Best regards,
    Spehro Pefhany
  16. Guest

    Spehro Pefhany skrev:
    or use a presetable counter and use carry instead of the ANDs

  17. Guest

    Not right.

    2^20=1,048,576 - I've recommended using 21 D-type bistables so that you
    can use one more D-type to stretch the reset pulse out to 1usec.
  18. Guest

    If you could find a divide-by-12 ic (they have appeared in the
    data-books, but I don't recall every seeing one stocked by a
    distributor), you'd still need six of them - 24 bistables.
    What it really means is that you weren't thinking straight.

    The real limit is still 20 bistables.
    Unfortunately, I understand it all too well - as well as what you don't
    say because you haven't understood the problem well enough to think it
    through properly.
    The question was restricted to D-type flip-flops, and I've already
    indicated that I'd use one more to produce a tidy reset pulse.
    Obviously, you need combinational logic to make such a counter work.
    You can use propagation delays through combinational logic to produce a
    reset pulse which would be very likely to be wide enough to reset all
    the bistables, but since most logic families don't specify minimum
    propagation delays, you can't always be absolutely confident of the
    reliability of such as system. I've used delay lines to solve this sort
    of problem, but they aren't cheap.
  19. theJackal

    theJackal Guest

    I've seen some on sale on the web
    By writing log10^6/ log12 *4 = 22 flip flops
    I was thinking very straight ... Math stretches right where human
    intuition sometimes fails . As I said ask ... and I will explain.
    By dividing by log 12 i was getting to the maximum number of mod 12
    counters which would be 5. With 5 of those you'd have a frequency of
    1000000Hz /2.48832000E+005 =
    4.01877572E+000Hz left .
    I'd easily handle that with a Mod 4 counter leaving me with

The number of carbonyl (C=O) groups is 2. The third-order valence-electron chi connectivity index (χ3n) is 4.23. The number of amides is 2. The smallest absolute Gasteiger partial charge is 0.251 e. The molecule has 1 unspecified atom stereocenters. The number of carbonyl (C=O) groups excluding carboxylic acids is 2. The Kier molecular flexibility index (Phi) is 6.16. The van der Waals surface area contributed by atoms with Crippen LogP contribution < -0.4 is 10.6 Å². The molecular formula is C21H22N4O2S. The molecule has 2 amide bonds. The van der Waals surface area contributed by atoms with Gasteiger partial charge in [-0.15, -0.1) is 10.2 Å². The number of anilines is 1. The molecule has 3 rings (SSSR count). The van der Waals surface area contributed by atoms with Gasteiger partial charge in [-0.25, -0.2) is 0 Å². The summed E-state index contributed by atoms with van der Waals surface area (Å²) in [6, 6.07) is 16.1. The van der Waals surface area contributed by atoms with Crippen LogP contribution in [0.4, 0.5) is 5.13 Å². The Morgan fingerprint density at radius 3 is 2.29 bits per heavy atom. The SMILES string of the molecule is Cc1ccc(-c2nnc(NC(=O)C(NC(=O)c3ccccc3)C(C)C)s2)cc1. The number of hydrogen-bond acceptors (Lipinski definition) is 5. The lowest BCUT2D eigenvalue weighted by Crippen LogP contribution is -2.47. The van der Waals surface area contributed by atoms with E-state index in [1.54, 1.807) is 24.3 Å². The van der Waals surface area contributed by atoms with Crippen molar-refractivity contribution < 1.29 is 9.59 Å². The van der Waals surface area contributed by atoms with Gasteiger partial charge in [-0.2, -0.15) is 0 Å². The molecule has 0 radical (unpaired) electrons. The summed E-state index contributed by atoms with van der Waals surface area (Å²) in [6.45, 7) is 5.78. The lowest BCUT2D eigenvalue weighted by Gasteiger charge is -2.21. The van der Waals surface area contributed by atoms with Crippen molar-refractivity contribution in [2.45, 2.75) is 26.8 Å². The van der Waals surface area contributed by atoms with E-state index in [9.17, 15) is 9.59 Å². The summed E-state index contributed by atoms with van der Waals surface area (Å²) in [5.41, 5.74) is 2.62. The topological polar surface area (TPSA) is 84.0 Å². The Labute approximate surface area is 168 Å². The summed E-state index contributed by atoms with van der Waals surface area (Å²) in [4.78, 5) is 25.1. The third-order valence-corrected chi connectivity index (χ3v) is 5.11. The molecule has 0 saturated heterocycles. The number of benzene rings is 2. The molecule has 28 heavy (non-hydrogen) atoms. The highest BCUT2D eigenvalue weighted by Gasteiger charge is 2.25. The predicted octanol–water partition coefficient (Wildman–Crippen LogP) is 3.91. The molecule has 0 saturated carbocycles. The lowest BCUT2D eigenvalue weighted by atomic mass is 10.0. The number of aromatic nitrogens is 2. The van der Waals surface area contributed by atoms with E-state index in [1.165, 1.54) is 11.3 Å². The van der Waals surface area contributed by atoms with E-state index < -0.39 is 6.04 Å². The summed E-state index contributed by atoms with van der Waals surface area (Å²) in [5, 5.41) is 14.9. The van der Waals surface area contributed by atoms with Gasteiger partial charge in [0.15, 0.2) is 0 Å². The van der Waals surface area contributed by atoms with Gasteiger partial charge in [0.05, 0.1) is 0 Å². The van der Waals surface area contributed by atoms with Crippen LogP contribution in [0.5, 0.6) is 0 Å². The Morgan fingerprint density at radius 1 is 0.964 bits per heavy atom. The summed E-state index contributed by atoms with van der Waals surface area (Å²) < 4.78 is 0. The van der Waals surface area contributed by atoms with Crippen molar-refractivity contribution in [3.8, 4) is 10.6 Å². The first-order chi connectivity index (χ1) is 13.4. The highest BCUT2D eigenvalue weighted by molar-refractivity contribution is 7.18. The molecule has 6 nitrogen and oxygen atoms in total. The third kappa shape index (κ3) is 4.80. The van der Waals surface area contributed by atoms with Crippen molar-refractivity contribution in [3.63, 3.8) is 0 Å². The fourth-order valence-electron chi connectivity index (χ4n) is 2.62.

4.01877572E+000Hz/4 = 1.00469393E+000 Hz which is quite good.
    Total number of flip flops = 5*4 + 2 = 22 flip flops ... which is what
    my simple division of logs up there was saying.
    I was acting in a subtle manner, read above ... it wasn't easy for
    anyone to guess where the math was pointing to!
    Regarding the delays I'd measure them before building the circuit. You
    have at least 4 different types and they can amount to 10's of
    nanoseconds which in terms of frequency is a lot . Mostly depend on
    the technology of the logic families being used.
    Then don't forget clock skews.

  20. Guest

    But 22 flip-flops isn't quite enough, even if two of them aren't in
    divide by 12 packages

    I don't think you mathematical exercise took you anywhere useful
    Hmm - ternary logic? I suspose there might be a way of exploiting the
    fact that a tri-state output can be in three states ...

    I'd love to know what you've got in mind.
    Nothing complicated about where it was pointing - the puzzling aspect
    was why one would want to point the OP that way.
    A pretty good rule of thumb is to assume the minimum propagation delays
    to be one third of the maximum delays, but if the manufacturers don't
    guarantee it, it is risky to rely on it.

    Measuring propagation delays before you build the circuit is sort of
    okay, for a one-off. One very fast TTL system I ws involved with at
    Nijmegen University relied on exactly that, and the engineer go the
    system back about once a year as one of other of the ICs had aged
    enough to take its propagation delay outside the acceptable envelope.

    So the researchers didn't have an ESR machine for a couple of days
    while he shuffled ICs until he'd got it working again. I replaced a
    couple of critical components with ECLinPS and we got rid of almost a
    nanosecond of pattern-related jitter, as well as the really tricky race

    I essentially completed the design of a properly toleranced system,
    using a lot more ECLinPS to deliver much better performance, but the
    grant that ran the ESR machine dried up, so it was never built.